LA-RICS initially combined two types of emergency communications: traditional land mobile radio for voice communications as well as broadband for data. Motorola won the voice contract, worth over $280 million, in 2013, and then won the $154.6 million data grant in March 2014.
Motorola has many hoops to jump through to complete work as scheduled. “Of 177 cell towers planned, only 15 have been completed as of April 2. Another 42 are in the works,” LA-RICS executive director Mallon said. “Some of these [were] sites objected to by firefighters and police. Construction has halted and disputed sites may need to be permanently decommissioned. The remaining 120 have yet to obtain construction permits.”
The new, scaled down plan proposes only 83 sites – less than half the 177 hoped for, which were also a reduction from 232 initially planned –and excludes those disputed by the county and city. “The plan will augment limited fixed sites with ‘Cells on Wheels’,” Mallon said. These trailer-mounted units are supposed to provide temporary coverage while more permanent sites are identified.
The construction grants are conditioned upon strict timelines that cannot be altered without an act of Congress. The current deadline: September 30. “NTIA has made it very clear that they do not have within their discretion to extend the grant performance period,” Mallon said. “The Board of Supervisors will be in Washington, D.C., for meetings with NTIA and the California congressional delegation on April 21. I understand that time to allow further build out of the LA-RICS LTE system will be discussed,” he said.
LA-RICS has been plagued by delays, controversies and court challenges since its launch. A $600 million contract was originally awarded to Raytheon in 2011 for both the LMR and LTE components. Assisted by former LAPD Chief Bill Bratton and others, Motorola challenged the contract on a technicality and a state court overturned it. Bratton had served on the LA-RICS supervisory board before joining Motorola.
Motorola’s courtroom and lobbying maneuvers eventually exhausted rival Raytheon, which ceased bidding. Now Motorola had the market to itself, but problems multiplied.
The “Not In My Backyard” phenomenon – well known to Los Angeles residents – contributed to the LA-RICS quandary. The L.A. County firefighter’s union claimed that siting LTE antennas on cell towers near fire stations posed a health hazard to firefighters living and working there. Some citizens groups protested, echoing the complaints of the unions that the perception of a health hazard would shrink property values.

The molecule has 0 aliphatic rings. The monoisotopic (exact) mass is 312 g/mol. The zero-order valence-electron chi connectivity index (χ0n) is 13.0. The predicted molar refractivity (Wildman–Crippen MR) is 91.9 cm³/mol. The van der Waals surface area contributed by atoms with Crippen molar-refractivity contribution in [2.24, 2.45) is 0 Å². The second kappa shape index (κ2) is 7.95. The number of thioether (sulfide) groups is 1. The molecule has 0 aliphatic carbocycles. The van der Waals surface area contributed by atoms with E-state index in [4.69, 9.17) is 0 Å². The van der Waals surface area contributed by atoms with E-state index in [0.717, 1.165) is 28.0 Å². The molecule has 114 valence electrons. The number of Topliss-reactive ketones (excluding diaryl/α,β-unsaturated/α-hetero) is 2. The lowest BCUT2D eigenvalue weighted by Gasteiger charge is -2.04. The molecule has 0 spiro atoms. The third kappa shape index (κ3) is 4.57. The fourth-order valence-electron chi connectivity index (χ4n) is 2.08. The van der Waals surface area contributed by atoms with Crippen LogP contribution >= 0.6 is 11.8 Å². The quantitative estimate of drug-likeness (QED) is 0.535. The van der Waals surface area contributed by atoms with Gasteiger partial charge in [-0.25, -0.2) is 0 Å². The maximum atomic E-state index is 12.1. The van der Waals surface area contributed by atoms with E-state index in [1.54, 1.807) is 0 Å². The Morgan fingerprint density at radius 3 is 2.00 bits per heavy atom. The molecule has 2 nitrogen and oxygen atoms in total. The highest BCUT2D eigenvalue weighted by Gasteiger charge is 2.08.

Dick Mirgon, past president of the Association of Public-Safety Communications Officials said that the firefighters were wrong about safety. He said that energy emanating from cell towers used for projects is less than that for handheld radios, which firefighters carry with them, or microwave ovens, which are in every firehouse.
Significantly, L.A. County Fire Chief Daryl Osby disagreed with his union on the issue. “Along with the sheriff, if I thought that this posed a significant health concern to the firefighters, I would raise that concern to the board and to the citizens and halt the project,” he said in testimony before the board.
The firefighters union is currently in the midst of hardball contract negotiations. The firefighters may be holding the LA-RICS project hostage for a better deal.
Responding to pressure from firefighters and the public, L.A. County supervisors voted unanimously to suspend the project temporarily. The city of Los Angeles initially declared its police and fire stations off limits for LA-RICS equipment on its cell towers, but has since agreed to LTE cell sites at 19 police stations.
Motorola spokesman Steve Gorecki refused to comment directly, pointing a reporter to the company’s official statement: “Motorola Solutions believes the LA-RICS project represents a tremendous advancement in public safety communications for first responders. … We are committed to continue working with LA-RICS and other stakeholders on this unprecedented opportunity.”
The problems with LA-RICS illustrate the challenges implicit in large, complex, expensive projects centrally planned from Washington, D.C.
James Simpson is an investigative reporter for the American Media Institute.